Everybody knows that the media, the Internet and seemingly everything else in our lives is becoming sensational and inflammatory in an attempt to get a little bit of attention from the consumer. This is a trend the nutrition industry can only ignore at its own peril, and I would argue that if companies ignore it then it is also at the consumer’s peril.
We have to accept as an industry that neutral studies, any regulatory action against a rogue company, or any number of other factors will be twisted to show the entire industry is a threat to the future of humanity and civilization as we know it. This is an exaggeration, but the problem is that the more inflammatory the information environment becomes, then the more inflammatory headlines need to be to get attention...and the more misleading the consumer media will be (after all, they are an unregulated industry).
Inflammation as metaphor
Inflammation in the body is a nice metaphor to use in thinking about this issue. Inflammation is created when an insult to the body is introduced. I think we all know deep down that there is very little we can do to prevent the insults that affect our industry. There will always be neutral studies published that are not designed to find a benefit, for example. Like inflammation in the body, the two most effective strategies are to try to prevent the resulting inflammation or to resolve it at its peak. The problem is that this is going to take action and investment.
Preventing the inflammation is the clearest strategy, because if we want to limit the impact of negative media headlines and blog posts, then all we have to do is improve the environment in which these insults are introduced. However, resolving the inflammation requires the same response. To battle the impact of an insult, the environment must be right for your message to be heard. If consumers trust our products implicitly, then these negative insults have little or no impact. You can see small facets of this in the comment sections of news articles focused on omega-3s, multivitamins, and vitamin D. There are always a vocal group of consumers that trust these products and are skeptical about the headlines. So how do we convert more consumers into these advocates who are immune to inflammatory headlines?
To me, the answer is straightforward. It takes coordinated public relations and advertising. If we want consumers to have positive information as a counter-narrative to what they read, then we have to get that information out there. Nobody else will do it, because nobody else has an interest in doing so. Yes, there are governments, media outlets, and non-profits that should have strategic interests in spreading the positive message about nutrition and supplementation, but with the way they act one has to ask themselves do they really? While our industry can have a significant, beneficial impact on public health, the reality is that few governments around the world are trying to get their citizens to supplement their already-poor diets. We also already know that the media’s strategic interest is to drive readership, and it is clear that they have found sensational headlines are the way to do so. It is unlikely that they will talk about our industry in a positive way unless it is a sensationally positive story. Lastly, the most influential non-profits that should care about the public health crises we target have not been educated or courted by our industry. So again, if none of these groups are going to speak positively about nutritional products, then who will?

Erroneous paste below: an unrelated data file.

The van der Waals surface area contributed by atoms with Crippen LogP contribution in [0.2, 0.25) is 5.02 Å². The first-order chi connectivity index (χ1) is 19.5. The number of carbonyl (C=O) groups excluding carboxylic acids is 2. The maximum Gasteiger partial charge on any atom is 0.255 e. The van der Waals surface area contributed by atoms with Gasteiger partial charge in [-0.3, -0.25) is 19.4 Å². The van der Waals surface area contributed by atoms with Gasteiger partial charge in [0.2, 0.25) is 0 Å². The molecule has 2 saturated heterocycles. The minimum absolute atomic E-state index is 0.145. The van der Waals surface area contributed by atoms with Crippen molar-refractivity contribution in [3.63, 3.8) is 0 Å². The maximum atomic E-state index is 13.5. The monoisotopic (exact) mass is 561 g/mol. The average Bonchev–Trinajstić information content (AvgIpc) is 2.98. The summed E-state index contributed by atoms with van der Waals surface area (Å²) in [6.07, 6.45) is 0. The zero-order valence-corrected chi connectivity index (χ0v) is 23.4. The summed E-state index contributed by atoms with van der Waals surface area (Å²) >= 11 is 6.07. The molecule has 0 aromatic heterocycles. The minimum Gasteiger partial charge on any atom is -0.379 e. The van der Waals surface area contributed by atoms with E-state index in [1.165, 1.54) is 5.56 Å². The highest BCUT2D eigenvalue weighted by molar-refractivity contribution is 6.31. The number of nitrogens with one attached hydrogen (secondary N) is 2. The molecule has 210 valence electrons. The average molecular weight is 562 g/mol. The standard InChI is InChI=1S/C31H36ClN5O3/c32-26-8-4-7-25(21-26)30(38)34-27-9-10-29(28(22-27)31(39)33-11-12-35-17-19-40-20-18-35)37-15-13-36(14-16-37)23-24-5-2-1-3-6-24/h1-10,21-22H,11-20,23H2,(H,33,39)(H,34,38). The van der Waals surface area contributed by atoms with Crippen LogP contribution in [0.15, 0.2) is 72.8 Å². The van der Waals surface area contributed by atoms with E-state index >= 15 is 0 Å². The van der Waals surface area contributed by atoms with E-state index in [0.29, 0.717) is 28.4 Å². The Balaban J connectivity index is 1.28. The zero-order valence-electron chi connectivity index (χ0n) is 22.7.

Advertising can make a difference
We know it can have an impact. This publication and many others have covered the recent success in a test market the omega-3 industry had in reversing a sales decline that resulted from losing consumers’ share of mind. So far we have run this ad campaign in only a single market, but we managed to reverse that decline by investing in PR and advertising for the category. This strategy was developed after studying other industries that successfully turned their markets around, but when we have spoken with other consumer product categories and explained what we are doing, their reaction is that this is an obvious strategy. It is no secret to consumer packaged goods marketers that you must advertise to sell product and that when you don’t advertise the odds are your sales will decline due to other forces. Unfortunately our industry as a whole does not invest in proactively communicating with consumers as we should.
I know since I run a trade association, this probably sounds like I am opining from my ivory tower. However, consider this: CPG companies traditionally spend about 25% of their revenues on marketing their products, but a quick scan of the financial reports from the public nutrition companies shows that we typically spend just 3-6% of our sales on marketing. We sell consumer products, and no longer have the benefit of being media darlings, so we need to start behaving more like traditional consumer product businesses and promote ourselves.
We all love this industry because we know we benefit consumers. This is our industry to protect, and in doing so we will protect consumers as well.